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Public property and private use rights: exclusive occupation of the coastal marine area of New Zealand
Makgill, R. (2011). Public property and private use rights: exclusive occupation of the coastal marine area of New Zealand, in: Bosselmann, K. et al. Water rights and sustainability. pp. 77-110
In: Bosselmann, K.; Tava, V. (2011). Water rights and sustainability. New Zealand Centre for Environmental Law: New Zealand. ISBN 9780473191276. 190 pp., more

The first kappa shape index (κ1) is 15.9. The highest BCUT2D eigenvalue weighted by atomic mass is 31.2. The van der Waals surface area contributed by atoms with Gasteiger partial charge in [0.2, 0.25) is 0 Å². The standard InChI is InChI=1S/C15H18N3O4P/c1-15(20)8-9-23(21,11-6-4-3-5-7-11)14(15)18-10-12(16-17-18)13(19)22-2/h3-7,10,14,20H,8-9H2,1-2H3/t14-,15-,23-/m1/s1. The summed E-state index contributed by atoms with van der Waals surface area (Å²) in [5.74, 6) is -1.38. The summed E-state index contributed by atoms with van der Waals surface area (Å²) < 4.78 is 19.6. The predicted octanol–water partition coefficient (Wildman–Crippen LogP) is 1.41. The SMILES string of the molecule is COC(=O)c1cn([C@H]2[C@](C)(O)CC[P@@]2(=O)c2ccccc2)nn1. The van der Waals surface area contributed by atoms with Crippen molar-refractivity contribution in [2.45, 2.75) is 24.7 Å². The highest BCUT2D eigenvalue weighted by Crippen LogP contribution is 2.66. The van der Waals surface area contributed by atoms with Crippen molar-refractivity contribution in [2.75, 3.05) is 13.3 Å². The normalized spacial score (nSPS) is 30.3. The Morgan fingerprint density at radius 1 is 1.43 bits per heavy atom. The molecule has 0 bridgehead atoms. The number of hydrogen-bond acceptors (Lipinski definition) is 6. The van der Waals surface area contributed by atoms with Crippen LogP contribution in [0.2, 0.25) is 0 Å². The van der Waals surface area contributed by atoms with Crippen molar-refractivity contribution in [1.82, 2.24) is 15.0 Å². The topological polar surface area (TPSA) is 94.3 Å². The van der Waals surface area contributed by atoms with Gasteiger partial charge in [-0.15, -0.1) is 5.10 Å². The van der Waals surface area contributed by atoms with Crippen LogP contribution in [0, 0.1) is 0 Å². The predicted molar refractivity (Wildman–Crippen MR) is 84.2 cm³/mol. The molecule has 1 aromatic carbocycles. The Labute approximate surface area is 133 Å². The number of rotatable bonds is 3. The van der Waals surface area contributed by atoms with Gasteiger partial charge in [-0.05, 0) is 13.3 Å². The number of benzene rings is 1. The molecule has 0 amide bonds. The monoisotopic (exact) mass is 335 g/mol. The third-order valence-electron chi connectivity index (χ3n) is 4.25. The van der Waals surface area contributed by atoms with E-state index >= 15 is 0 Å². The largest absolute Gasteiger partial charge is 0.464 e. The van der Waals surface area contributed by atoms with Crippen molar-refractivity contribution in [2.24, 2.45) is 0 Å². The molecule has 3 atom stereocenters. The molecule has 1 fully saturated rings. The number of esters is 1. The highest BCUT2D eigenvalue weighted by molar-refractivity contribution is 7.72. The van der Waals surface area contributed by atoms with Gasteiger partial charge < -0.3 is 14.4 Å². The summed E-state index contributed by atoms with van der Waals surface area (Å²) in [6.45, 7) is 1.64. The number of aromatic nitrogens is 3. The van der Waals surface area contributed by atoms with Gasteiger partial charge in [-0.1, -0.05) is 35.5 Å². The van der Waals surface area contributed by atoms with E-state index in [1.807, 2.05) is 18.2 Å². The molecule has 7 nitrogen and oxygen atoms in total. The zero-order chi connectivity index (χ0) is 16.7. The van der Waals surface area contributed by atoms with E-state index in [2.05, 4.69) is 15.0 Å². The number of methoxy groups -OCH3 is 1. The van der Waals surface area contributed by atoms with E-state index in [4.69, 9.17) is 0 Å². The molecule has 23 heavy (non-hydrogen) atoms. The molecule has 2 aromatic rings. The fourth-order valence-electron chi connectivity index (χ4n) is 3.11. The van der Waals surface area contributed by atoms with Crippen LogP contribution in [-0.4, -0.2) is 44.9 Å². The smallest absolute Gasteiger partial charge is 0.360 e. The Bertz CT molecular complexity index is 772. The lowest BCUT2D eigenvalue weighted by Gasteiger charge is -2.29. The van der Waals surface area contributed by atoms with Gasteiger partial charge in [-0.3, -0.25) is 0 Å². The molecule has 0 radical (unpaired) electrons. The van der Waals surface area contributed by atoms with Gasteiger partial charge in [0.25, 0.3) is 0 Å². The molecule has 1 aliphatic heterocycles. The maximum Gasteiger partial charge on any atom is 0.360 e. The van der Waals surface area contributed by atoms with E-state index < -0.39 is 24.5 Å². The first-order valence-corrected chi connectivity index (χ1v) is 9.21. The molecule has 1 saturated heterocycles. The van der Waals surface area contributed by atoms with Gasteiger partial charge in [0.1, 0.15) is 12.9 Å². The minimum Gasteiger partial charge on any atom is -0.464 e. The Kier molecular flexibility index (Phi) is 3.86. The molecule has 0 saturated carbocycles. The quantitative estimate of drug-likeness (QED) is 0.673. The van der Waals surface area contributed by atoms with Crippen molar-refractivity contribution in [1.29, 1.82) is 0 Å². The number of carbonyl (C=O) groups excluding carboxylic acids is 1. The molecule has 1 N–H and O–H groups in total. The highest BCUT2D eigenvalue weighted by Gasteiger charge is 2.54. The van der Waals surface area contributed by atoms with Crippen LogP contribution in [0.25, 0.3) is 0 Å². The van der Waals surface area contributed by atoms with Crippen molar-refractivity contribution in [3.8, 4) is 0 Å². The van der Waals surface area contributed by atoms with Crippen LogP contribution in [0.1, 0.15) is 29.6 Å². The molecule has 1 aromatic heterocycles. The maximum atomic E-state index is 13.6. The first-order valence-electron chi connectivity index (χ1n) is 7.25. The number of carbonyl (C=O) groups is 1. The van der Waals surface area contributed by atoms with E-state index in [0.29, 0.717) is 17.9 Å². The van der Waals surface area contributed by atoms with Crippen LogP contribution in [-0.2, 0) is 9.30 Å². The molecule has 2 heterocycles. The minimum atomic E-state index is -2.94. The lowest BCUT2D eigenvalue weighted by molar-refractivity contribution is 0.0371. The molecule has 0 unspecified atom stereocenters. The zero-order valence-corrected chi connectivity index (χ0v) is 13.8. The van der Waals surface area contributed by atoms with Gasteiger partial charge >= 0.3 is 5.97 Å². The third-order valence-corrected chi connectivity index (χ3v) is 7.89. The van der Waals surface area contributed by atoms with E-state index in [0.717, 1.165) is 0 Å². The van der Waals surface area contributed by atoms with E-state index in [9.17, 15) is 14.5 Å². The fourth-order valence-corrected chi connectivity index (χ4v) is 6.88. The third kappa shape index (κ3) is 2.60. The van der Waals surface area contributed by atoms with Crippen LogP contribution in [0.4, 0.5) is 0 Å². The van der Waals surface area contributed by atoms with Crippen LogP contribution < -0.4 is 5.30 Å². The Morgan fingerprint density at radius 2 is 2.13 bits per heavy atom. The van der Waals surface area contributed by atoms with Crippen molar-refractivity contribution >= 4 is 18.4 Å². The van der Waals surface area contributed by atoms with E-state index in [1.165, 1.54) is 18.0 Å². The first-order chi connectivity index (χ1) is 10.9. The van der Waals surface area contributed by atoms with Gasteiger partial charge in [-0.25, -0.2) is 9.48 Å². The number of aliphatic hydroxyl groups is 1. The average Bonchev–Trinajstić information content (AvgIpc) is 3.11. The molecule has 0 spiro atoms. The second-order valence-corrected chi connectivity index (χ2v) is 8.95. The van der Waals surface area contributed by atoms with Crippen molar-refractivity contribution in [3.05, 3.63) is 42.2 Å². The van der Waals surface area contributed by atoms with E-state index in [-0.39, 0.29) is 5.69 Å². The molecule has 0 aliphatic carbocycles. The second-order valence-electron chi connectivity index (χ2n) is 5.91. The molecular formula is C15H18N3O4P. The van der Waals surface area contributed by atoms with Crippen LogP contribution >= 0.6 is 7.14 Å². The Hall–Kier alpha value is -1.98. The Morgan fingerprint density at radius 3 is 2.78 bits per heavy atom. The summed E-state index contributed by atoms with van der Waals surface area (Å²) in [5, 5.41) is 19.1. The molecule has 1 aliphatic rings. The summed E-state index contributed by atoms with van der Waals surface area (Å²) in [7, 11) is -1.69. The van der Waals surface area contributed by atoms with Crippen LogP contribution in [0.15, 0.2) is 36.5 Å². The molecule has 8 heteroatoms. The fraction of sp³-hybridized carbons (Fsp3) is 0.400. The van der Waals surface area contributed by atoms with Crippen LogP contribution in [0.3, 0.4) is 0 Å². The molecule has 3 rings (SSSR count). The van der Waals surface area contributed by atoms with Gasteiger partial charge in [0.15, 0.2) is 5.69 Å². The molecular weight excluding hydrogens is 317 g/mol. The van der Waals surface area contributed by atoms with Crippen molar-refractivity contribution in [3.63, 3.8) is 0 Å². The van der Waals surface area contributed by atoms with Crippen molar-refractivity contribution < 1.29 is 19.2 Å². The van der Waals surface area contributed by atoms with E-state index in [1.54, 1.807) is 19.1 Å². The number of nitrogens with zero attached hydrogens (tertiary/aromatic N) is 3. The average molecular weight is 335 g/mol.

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    In New Zealand individual rights to occupy the coastal marine area are conferred under the Resource Management Act 1991 (“RMA”). Coastal occupation is best understood as a private use right over public property. The conferral of private rights over property has lead some to define occupation as a property right. It is not an absolute property right. Such rights do not exist within contemporary legal systems. It does, however, display a number of characteristics that we would otherwise identify as belonging to the bundle of rights normally associated with private property. Any comparison of coastal occupation rights to private property needs to be tempered by recognition that the coastal marine area is vested in the Crown and may not be alienated under the Foreshore and Seabed Act 2004 (“FSA”). There is also a presumption under the RMA in favour of public access to the coastal marine area. The neoliberal approach to land based activities under the RMA is reversed in the coastal marine area, and private occupation is prohibited unless allowed by a plan or a resource consent. Furthermore, the extent to which resource consents are recognised as being either real or personal property is governed by the RMA. These statutory restrictions signal that occupation rights within the coastal marine area have a statutory origin. Nevertheless, when occupation rights are broken down into their component parts it is apparent that they include rights to exclude, possess, use and transfer. This entitles consent holders to take actions to protect those rights under property related headings such as trespass and non-derogation of entitlement. Coastal occupation rights are not, therefore, either purely statutory or property based rights. This raises the question, what kind of rights are they? This paper concludes they are something new, and might be best considered, at least from an academic standpoint, as a hybrid right that confers both statutory and property rights to a public resource.

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